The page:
Saturday, January 23, 2016

Putting an amateur in charge is wrong move

So far, so good with Hue Jackson’s molding of his coaching staff.

Next up, selecting a player personnel chief (technically vice president of personnel), an exercise hampered by the dictum that newly minted executive vice president/football operations Sashi Brown is solely in charge of the 53-man roster.

Whoever nails the personnel job is certain to be someone who is either young and upcoming with designs on some day being a general manager or a veteran personnel man who is either recently unemployed or looking to move sideways.

Therein lies a big problem. No, make that a huge problem.

The Browns will operate this season without a general manager. As a rule, GMs around the National Football League have sole control of the 53-man roster and are in charge of the college football draft.

That role now will be filled by Brown, the team’s general counsel and salary cap specialist before being bumped higher in the ivory tower. Hardly qualifications for such an important job.

Someone who does not have a football background should not handle the look of the roster, which will be liquid throughout the season. That’s courting disaster. Brown, at least according to his job description, has the final say in all personnel decisions.

“This is my 12th season coming up,” he said. “I’ve been involved in a lot of decisions in terms of how you build a roster. We think that’s as strategic as it is important to have the evaluations of players. That’s the strength I bring in terms of strategy of it.”

Basically, Brown will perform the duties of a general manager when it comes to shaping the roster, relying on the opinions of coaches, player personnel people and his own observations.

“That really is my role to bring all the information together and make the best strategic decision each and every time,” Brown said. “That’s going to mean . . . only in part . . . using analytics but largely based on talent evaluation.”

So what experience in evaluating that talent does he bring to his new job? None really except maybe gleaning a tidbit or two from conversations with those far more knowledgeable in what to look for in evaluating players.

He believes studying more film will help, as well as leaning on the opinions of the coaching and scouting staffs. All well and good except for one very important problem.

Let’s say, for example, the coaching staff bends one way on a certain player or players and the scouting crew bends another. Who breaks the tie?

Frankly, I’d much rather have someone who has been in a position previously to make such important decisions than someone who is a comparative rookie, someone whose knowledge of the game barely scratches the surface.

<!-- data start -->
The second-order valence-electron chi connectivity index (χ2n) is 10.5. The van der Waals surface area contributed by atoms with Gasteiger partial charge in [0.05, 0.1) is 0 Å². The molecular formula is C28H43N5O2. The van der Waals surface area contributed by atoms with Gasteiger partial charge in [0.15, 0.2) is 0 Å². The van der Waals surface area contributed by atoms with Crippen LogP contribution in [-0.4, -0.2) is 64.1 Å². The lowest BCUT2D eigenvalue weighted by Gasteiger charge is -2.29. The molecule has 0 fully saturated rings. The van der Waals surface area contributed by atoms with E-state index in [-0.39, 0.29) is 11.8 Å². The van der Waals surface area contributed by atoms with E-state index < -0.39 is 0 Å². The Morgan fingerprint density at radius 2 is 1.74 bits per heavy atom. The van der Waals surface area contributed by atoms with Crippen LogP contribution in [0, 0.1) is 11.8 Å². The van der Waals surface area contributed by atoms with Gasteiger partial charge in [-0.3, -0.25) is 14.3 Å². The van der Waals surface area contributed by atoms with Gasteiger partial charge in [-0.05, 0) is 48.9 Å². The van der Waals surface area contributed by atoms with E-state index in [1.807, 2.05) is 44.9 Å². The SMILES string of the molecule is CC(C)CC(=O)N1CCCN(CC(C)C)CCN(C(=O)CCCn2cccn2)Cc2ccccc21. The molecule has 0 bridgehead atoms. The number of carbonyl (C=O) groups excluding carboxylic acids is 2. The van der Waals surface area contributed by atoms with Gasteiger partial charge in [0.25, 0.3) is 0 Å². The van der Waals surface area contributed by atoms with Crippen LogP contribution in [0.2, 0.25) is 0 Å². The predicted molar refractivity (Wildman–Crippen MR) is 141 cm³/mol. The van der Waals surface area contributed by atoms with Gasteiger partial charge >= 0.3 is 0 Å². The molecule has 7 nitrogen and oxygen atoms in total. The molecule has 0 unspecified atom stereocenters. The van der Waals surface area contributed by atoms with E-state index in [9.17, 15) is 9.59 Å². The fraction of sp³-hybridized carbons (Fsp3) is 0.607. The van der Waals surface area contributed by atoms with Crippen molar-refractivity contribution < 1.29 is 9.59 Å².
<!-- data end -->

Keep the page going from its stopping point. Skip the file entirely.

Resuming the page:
It’s understandable that owner Jimmy Haslam III appreciated the work of Brown over the years and wanted to reward him. But to put him in charge of the most important aspect of the team is inviting a mountain of trouble.

Disagreements within the organization will start almost immediately when free-agent season begins, continue into the spring with the college draft and morph into minicamps, training camp and well beyond.

In those rare moments when all sides agree, Brown can kick back and enjoy the fruits of his job. But when philosophical fights break out between stubborn football people, and you can be certain they will, who breaks the tie?

Not Haslam. He’s already had his mulligan with the massive mistake on Johnny Manziel. No, breaking that tie will be Brown, an attorney who probably feels more comfortable in a courtroom than he does making important personnel decisions for a professional football team.

The losers of those squabbles will harbor anger, closeted and otherwise. You can bet most of the blame will be placed on someone who has never been in a position to overrule those who have been in the game much longer and have a greater understanding of what it takes to build a strong roster.

Brown counters that notion. “The one thing people will say about me is I do work across departments well and I’ll be able to keep them aligned strategically and get a consensus and the best possible decisions,” he said.

Good luck, Sashi. You have no idea of the problems that lie ahead.


  1. I wondered how long it would take you to lose the optimism.

  2. And your optimism has fully returned?

    Have I disappointed you or confirmed your suspicions?

    My only excuse is I can't help myself. I'm just wired that way. You know I'm a half-empty guy.

  3. My optimism returns every year. If it didn't, I would have changed teams years ago.

  4. It's sorta like Groundhog Day, no?

  5. Wash, rinse, repeat.

  6. That's a dangerous formula, especially for rabid Browns fans.

  7. But its the hand we've been dealt since 1999.

  8. And that is the problem. It's been the wrong hand for 17 years running and a good bet to reach at least 18.

    1. Ahh, there you go again. I knew it was too good to last!